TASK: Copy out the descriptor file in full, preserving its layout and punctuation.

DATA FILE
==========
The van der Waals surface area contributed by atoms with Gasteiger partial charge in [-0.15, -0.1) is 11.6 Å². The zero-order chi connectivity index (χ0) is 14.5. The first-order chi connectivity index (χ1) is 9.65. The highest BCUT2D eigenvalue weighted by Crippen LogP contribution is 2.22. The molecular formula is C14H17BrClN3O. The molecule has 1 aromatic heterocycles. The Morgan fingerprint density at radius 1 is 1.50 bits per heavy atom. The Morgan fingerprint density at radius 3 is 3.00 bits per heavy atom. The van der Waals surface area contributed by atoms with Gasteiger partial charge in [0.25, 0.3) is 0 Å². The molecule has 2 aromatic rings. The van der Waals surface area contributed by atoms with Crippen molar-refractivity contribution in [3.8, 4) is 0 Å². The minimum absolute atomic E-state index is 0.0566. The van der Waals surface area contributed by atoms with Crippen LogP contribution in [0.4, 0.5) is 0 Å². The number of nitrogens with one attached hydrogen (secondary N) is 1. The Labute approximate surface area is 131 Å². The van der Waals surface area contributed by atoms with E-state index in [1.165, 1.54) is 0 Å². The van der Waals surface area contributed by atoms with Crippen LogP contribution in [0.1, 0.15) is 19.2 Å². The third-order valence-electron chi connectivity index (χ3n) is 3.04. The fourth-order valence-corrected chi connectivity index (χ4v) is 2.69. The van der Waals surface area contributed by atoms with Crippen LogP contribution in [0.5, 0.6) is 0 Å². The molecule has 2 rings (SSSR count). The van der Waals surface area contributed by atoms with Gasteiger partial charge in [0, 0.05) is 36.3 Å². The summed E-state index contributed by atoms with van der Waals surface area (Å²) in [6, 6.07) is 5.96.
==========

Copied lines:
The van der Waals surface area contributed by atoms with Gasteiger partial charge in [-0.15, -0.1) is 11.6 Å². The zero-order chi connectivity index (χ0) is 14.5. The first-order chi connectivity index (χ1) is 9.65. The highest BCUT2D eigenvalue weighted by Crippen LogP contribution is 2.22. The molecular formula is C14H17BrClN3O. The molecule has 1 aromatic heterocycles. The Morgan fingerprint density at radius 1 is 1.50 bits per heavy atom. The Morgan fingerprint density at radius 3 is 3.00 bits per heavy atom. The van der Waals surface area contributed by atoms with Gasteiger partial charge in [0.25, 0.3) is 0 Å². The molecule has 2 aromatic rings. The van der Waals surface area contributed by atoms with Crippen molar-refractivity contribution in [3.8, 4) is 0 Å². The minimum absolute atomic E-state index is 0.0566. The van der Waals surface area contributed by atoms with Crippen LogP contribution in [0.4, 0.5) is 0 Å². The number of nitrogens with one attached hydrogen (secondary N) is 1. The Labute approximate surface area is 131 Å². The van der Waals surface area contributed by atoms with E-state index in [1.165, 1.54) is 0 Å². The van der Waals surface area contributed by atoms with Crippen LogP contribution in [0.1, 0.15) is 19.2 Å². The third-order valence-electron chi connectivity index (χ3n) is 3.04. The fourth-order valence-corrected chi connectivity index (χ4v) is 2.69. The van der Waals surface area contributed by atoms with Crippen LogP contribution in [0.5, 0.6) is 0 Å². The molecule has 2 rings (SSSR count). The van der Waals surface area contributed by atoms with Gasteiger partial charge in [0, 0.05) is 36.3 Å². The summed E-state index contributed by atoms with van der Waals surface area (Å²) in [6, 6.07) is 5.96.